Attendees to the meeting agreed that lessons should be learned from recent accidents, and cited other areas in need of more attention for work safety such as construction sites, coal mines, traffic, dangerous chemicals, fireworks, power and heating supply sectors.

The call was made at a meeting of the State Council, China’s Cabinet. Attendees to the meeting include Chinese Vice Premier Ma Kai, State Councilor Guo Shengkun, State Councilor Wang Yong, and local authorities of Jiangxi Province.

The contractor, Hebei Yineng Tower Engineering Co. Ltd. has offered 1.2 million yuan (140 thousand pounds) to each victim’s family. Some have signed the compensation contracts.

BBC to enter North Korea, who are they competing with?

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(Photo by Tim Carpenter/Flickr)

The BBC World Service is to broadcast news programs in North Korea as part of the biggest expansion of its journalism since 1940s.

The corporation has confirmed Korean as one of 11 new languages serviced that will be launched in 2017.

It is wildly believed that the BBC is trying to break the constriction on free speech and deliver independent news to North Korea.

North Korean people are blocked from all access to foreign news in the country. The government controls everything on TV, radio, newspaper and books.

But it doesn’t mean there is no space for foreign media in the country. There are still radio services like South Korea’s KBS, the Voice of America, Radio Free Asia and some private radio stations targeting it, but very few succeeded.

Basically people in North Korea can only receive information from state-run and local media. There are four national radio broadcast services and ten local radio stations aiming at propaganda to its people and South Korea. In terms of TV, there are three channels, the most authoritative Korean Central TV, Mansoodae TV and Kaesung TV which is targeting South Korea.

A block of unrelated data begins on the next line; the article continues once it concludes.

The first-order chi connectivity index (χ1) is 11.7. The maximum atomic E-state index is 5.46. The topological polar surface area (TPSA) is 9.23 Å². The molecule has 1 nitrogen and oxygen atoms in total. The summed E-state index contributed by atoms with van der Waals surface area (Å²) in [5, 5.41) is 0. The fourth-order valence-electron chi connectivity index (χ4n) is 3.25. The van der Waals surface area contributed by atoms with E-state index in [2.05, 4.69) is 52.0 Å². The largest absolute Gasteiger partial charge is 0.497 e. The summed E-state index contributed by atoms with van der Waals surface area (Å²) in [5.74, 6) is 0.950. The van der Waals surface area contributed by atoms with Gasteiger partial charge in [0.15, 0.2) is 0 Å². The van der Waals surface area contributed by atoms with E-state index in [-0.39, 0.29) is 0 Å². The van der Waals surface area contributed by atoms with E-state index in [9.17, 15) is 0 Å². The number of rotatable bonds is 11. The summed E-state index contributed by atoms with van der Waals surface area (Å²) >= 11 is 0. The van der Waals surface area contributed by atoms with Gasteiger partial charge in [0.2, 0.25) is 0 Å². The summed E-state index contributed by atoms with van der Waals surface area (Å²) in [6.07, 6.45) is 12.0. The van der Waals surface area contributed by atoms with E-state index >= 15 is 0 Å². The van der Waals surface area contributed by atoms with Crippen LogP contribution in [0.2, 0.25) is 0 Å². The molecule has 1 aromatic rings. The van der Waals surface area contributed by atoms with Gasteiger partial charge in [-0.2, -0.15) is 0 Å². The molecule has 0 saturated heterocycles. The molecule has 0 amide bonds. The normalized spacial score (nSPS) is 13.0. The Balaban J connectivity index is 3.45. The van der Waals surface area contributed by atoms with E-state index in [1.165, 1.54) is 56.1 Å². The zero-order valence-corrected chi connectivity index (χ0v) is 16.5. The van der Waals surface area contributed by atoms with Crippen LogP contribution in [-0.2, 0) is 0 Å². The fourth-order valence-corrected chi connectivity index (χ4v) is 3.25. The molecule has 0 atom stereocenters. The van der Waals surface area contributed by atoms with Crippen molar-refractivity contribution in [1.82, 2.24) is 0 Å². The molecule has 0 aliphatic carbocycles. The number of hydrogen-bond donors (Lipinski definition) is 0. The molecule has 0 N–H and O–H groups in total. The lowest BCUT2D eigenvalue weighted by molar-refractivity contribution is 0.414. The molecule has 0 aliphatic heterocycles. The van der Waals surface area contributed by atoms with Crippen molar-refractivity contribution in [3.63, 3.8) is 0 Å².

(Video by WrathofKhan/Youtube)

Some foreign news organizations also can assign their stuff to work in North Korea. China’s Xinhua News Agency, China Central Television and People’s Daily, Russia’s Tass, Japan’s Kyoto News are on the list. In 2010, the United States’ the Association Press became the first western media to set up office in the blocked country.

According to Xinhua News Agency’s former North Korea correspondent Zhang Li, each foreign news organization normally has one or two stuff in their North Korean office, and all of them need to work under supervision from the regime. If a journalist wants to cover an event or do an interview, they need to get permission from the authorities first. Thus it is almost impossible for them to cover stories independently and objectively.

Will a Trump presidency mean tragedy to China?

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(Image by Liu Xiaotian)

As United States’ president-elect Donald Trump’s transition team shaping, the world has become more and more curious about his foreign policy.

No country has been hit more than China during his campaign. From climate change hoax to threatening a higher import tax from China, Trump made it clear he will not treat China as nice as Russia.

But it seems like China is not so negative about a Trump presidency. President Xi was among the first leaders to send Mr Trump congratulations for his victory. In his message, Mr Xi referred China and the United States as the world’s top economies, said he hoped they could work together to expand China-U.S. cooperation in every field.

Some experts consider Mr Trump’s ‘America first’ policy will give China a great opportunity to gain its place on international stage. Dr. Wu Xinbo, chief executive of America Studies Center at Fudan University in China, pointed out that as a business man, Mr Trump would mostly think for economic side.

‘He should have realized that being a leader of the world would cost America a lot, thus I think he will restrain America’s interference in Europe and East Asia, he will let allies pay more and take more responsibilities. This could give China more opportunities to develop its own relations in these areas’, he said.

Although Mr Trump has threatened to target China for several times, many Chinese people still caught a different vibe. This week a video of Mr Trump’s granddaughter, Ivanka Trump’s daughter Arabella Kushner reciting Chinese poetry went viral on China’s social network.

(Video from Cai Wenjing/Weibo)

A lot of Chinese online users thought if he has let his granddaughter learn Chinese, it meant he had already taken China seriously. They believe with such attention, the president-elect will not make any reckless decision on China.